2022 Mercedes-AMG SL-Klasse R232
Merc SL ‘goes back its roots’. All-new rag-top roadster is an AMG project – cue big V8s and attitude. By Ben Miller.
Inside the new Mercedes-Benz R232 SL
What does SL mean to you? The first, introduced in ’1954, was a competition-bred tiger of a car based on a race winner, the W194. The fifth and sixth-gen cars were big ol’ pussycats. In between, Paul Bracq’s W113 and the pert R107 weren’t road racers but they were small, perfectly formed and fun. The new seventh-gen car is an AMG project that shares its new platform, MSA, with the still-under-wraps new GT, so you perhaps won’t be surprised to hear Affalterbach’s taken it upon itself to save the SL from mushy mediocrity.
‘You can only imagine the original SL’s impact. We wanted to take the car back to those roots,’ explains AMG CTO Jochen Hermann. ‘If you think about the 300SL in the ’50s – how far ahead of its time it was – we wanted to take this car back to that, and give it a clear character. The last two SLs were something in between being sporty and a cruiser.’
Affalterbach’s taken it upon itself to save the SL from mushy mediocrity
This is where things get a little contradictory. The original SL was lightweight, small, simple and rear-drive, with a modest straight-six. The new SL is an all-wheel-drive 2+2 with a folding fabric roof (lighter than the previous two cars’ folding hardtops), a wealth of performance-enhancing hardware and, initially at least, a monstrous V8 in the nose. And while AMG’s adamant this is a new, altogether sportier SL, it also admits that because it shares much with the new AMG GT (which will be two-seat, tin-top and with a transaxle set-up), the SL can’t be too sporty, for fear of what Hermann calls ‘overlapping’.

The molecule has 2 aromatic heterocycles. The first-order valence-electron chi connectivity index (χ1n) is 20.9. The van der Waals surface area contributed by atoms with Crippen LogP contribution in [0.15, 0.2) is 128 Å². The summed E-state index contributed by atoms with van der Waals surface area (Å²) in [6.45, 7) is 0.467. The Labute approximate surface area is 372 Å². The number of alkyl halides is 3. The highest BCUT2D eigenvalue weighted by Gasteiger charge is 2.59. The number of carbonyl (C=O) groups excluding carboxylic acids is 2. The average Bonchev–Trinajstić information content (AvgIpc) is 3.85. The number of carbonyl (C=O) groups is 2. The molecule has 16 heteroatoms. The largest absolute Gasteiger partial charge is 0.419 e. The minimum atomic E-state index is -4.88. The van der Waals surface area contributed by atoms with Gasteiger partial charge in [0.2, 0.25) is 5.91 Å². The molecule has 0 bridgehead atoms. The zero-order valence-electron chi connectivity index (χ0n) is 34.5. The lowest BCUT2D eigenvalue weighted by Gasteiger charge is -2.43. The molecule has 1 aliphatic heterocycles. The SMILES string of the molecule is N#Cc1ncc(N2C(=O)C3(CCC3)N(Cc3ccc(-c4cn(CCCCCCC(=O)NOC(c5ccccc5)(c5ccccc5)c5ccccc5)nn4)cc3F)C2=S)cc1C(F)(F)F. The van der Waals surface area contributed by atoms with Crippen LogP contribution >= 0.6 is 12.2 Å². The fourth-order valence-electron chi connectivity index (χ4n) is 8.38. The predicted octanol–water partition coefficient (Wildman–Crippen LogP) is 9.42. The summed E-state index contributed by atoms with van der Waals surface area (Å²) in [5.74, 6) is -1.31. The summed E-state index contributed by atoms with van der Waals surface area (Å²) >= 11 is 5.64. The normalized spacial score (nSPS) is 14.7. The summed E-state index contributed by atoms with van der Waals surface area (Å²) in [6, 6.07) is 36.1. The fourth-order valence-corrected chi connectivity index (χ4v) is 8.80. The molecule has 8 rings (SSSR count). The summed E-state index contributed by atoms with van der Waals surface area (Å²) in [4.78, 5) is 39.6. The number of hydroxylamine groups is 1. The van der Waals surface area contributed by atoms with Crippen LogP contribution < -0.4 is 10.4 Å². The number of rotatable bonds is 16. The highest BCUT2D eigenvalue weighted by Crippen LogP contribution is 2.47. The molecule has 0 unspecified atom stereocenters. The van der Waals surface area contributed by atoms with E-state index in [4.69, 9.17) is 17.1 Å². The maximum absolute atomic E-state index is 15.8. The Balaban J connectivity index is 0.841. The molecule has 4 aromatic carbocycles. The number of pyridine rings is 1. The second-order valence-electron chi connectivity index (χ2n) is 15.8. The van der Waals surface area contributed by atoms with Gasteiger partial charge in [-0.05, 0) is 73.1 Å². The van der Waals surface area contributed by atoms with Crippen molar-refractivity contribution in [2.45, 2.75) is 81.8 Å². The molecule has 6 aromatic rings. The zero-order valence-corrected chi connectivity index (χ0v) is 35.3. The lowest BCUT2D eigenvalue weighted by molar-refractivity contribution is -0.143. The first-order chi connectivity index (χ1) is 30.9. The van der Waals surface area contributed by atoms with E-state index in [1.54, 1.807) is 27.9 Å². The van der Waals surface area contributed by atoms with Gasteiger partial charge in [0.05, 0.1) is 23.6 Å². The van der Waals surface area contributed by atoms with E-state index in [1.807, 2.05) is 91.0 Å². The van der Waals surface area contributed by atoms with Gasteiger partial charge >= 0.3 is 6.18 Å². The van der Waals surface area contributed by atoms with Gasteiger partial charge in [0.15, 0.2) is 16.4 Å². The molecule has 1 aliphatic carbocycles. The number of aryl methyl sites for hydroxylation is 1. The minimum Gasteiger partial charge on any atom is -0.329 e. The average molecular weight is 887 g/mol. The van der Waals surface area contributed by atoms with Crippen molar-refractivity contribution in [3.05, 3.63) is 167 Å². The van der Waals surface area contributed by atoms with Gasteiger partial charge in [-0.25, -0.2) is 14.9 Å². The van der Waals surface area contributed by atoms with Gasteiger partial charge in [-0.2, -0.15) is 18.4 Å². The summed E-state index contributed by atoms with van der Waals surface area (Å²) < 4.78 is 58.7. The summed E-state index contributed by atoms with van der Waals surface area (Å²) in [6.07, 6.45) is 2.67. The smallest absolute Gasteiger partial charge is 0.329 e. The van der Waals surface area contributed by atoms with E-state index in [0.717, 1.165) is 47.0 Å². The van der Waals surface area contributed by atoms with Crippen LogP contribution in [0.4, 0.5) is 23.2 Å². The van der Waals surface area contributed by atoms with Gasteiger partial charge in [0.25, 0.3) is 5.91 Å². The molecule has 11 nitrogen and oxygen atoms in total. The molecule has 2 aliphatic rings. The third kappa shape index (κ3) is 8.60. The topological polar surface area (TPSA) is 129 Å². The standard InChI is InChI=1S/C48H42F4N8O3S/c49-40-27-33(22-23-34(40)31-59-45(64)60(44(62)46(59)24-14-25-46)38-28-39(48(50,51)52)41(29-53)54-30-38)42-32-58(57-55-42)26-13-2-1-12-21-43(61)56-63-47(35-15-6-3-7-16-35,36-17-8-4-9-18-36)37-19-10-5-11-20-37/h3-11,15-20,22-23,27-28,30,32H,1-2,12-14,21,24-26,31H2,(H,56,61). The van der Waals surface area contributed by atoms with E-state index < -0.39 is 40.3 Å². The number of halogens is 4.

‘Sporty does not have to mean rock-hard dampers,’ explains Hermann. ‘It can mean precise and predictable. You don’t need to make a car uncomfortable to achieve these things.’
Certainly, there’s much here that’s promising. Semi-active roll control and rear-wheel steering can, when calibrated sweetly, give a car real versatility, from laid-back right through to ballsout. The AMG 4.0-litre M177 V8 in the range-topping 577bhp SL63 (3.6sec 0-62mph and 195mph) is also a peach. (The 469bhp SL 55 does without the 63’s adaptive dampers and e-diff.) For now at least, AMG is ruling out a V12 or pure-electric SL on this platform, but smaller engines and hybrids will come.
The SL gets all-wheel drive, though without the E63’s rear-drive- only option. Still, it promises to be nicely rear-biased. ‘With all the systems and modes, including the e-diff, the power split across the axles and the rear-wheel steering, you can make this car very sporty with the push of a button,’ claims Hermann.
Those toys come at a price, though: weight. On paper the SL 63’s a soft-top 911 Turbo 992 rival, but its kerbweight of 1970kg is nearly 200kg heavier. Back to its roots? Doesn’t look like it. But it may prove to be a fine SL nonetheless.
The SL’s actual roots: the tiny, lightweight and simple W194. Wheel could really use a few more controls Exterior is by-numbers modern Merc.